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Parishioner ‘blessed’ to help homeless in Vincentian spirit

07 PAGE 6.22.17_Marc.bruno.B4_editSts. Peter and Paul parishioner and longtime North Beach resident Marc Bruno offers food, water and a blanket to a homeless man in the Financial District on June 15. Bruno and other members of parish community do weekly neighborhood “walk-throughs” as well as host monthly and seasonal dinners for the homeless. (Photos by Christina Gray/Catholic San Francisco)

June 22, 2017
Christina Gray

Sts. Peter and Paul parishioner Marc Bruno knows he isn’t particularly qualified to help the homeless in his neighborhood when he sets off on foot each week from his North Beach apartment toting bags of bottled water, energy bars and blankets. But he doesn’t believe he has to be.

“Anyone can do this,” he said June 15 on his two-hour evening rounds through Chinatown, North Beach, the Financial District and the nearby waterfront. Bruno greeted the street people he met with a simple “I’ve got food,” or, “would you like a blanket?”

Most weeks, Bruno is joined on his “walk-throughs” by another person from the parish community, which takes up a collection each month to help pay for these small comforts.

During his walk-through last Thursday evening, some people refused Bruno’s offers and others gave no response. One wary young man who said he was “going by the name Scott now” seemed startled at first by the small act of kindness but said “God bless you” as Bruno departed.

For Bruno, who with about 10 others in the neighborhood hosts a monthly and seasonal dinner for the homeless in the Sts. Peter and Paul School cafeteria, being blessed by the opportunity to serve the poor is the point of Christian giving.

“Our faith reminds us, extols us, forces us and promises us that by helping the poor we help ourselves,” he said. “By helping those in need, we move one step closer to God.”

Paraphrasing St. Vincent de Paul, Bruno said, “When we are in the presence of the poor, we should get down on our knees and thank them for allowing us to help them.”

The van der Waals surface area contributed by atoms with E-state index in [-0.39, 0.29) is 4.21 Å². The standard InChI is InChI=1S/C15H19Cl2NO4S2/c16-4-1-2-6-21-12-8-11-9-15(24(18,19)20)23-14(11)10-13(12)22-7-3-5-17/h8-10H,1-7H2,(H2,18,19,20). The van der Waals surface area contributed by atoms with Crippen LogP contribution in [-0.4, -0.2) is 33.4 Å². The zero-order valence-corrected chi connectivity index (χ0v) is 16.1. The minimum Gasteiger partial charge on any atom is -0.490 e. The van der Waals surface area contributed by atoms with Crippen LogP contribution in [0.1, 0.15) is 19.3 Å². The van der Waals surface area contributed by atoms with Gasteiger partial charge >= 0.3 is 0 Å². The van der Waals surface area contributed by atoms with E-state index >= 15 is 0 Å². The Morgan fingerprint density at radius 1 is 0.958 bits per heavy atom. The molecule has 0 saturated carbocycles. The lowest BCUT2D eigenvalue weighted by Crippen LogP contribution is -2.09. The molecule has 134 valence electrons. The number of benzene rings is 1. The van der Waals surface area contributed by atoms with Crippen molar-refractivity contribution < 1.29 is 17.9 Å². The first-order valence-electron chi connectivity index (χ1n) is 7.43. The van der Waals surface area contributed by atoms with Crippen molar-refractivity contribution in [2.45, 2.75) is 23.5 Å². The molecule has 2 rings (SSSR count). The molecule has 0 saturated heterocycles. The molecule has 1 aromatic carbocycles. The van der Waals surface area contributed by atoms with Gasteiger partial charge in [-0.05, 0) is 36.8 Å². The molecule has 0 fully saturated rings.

This is a twist on who is helping whom, he said. “But what an empowering notion, that we have in our own hands and in our own hearts the ability to become closer to God whenever we wish, simply by helping those in need,” he said.

Bruno said the “merely faithful” can help the poor in ways that secular nonprofits simply can’t, or don’t.

“They can’t do all that the nonprofits can do, and I don’t do what the nonprofits do, but there are things I can do that they can’t do,” he said.

There is a significant difference between Christian giving and the good and practical work the secular nonprofit organization does, according to Bruno.

“Whereas the concept of the secular group is to help those who seem to be needy, our concept as Christians is that we are the needy ones, and that we first and foremost help the faithful experience Christ by being given an opportunity to help,” he said.

“Our ideal is not to see how many people we can do this or that for,” he said. “Our metric is to see how many people we can love.”

“On a neighborhood-by-neighborhood basis, it would help if a lot of individuals found something they can do and just do it,” Bruno said, adding that he welcomes the opportunity to speak with members of other parishes about their outreach ideas.

Bruno can reached by email at marcabruno@yahoo.com.


 

07 HALF 6.22.17_Marc.bruno.B2_edit.left.portsmouthSts. Peter and Paul parishioner and longtime North Beach resident Marc Bruno offers food, water and a blanket to a homeless man in Portsmouth Park in Chinatown.

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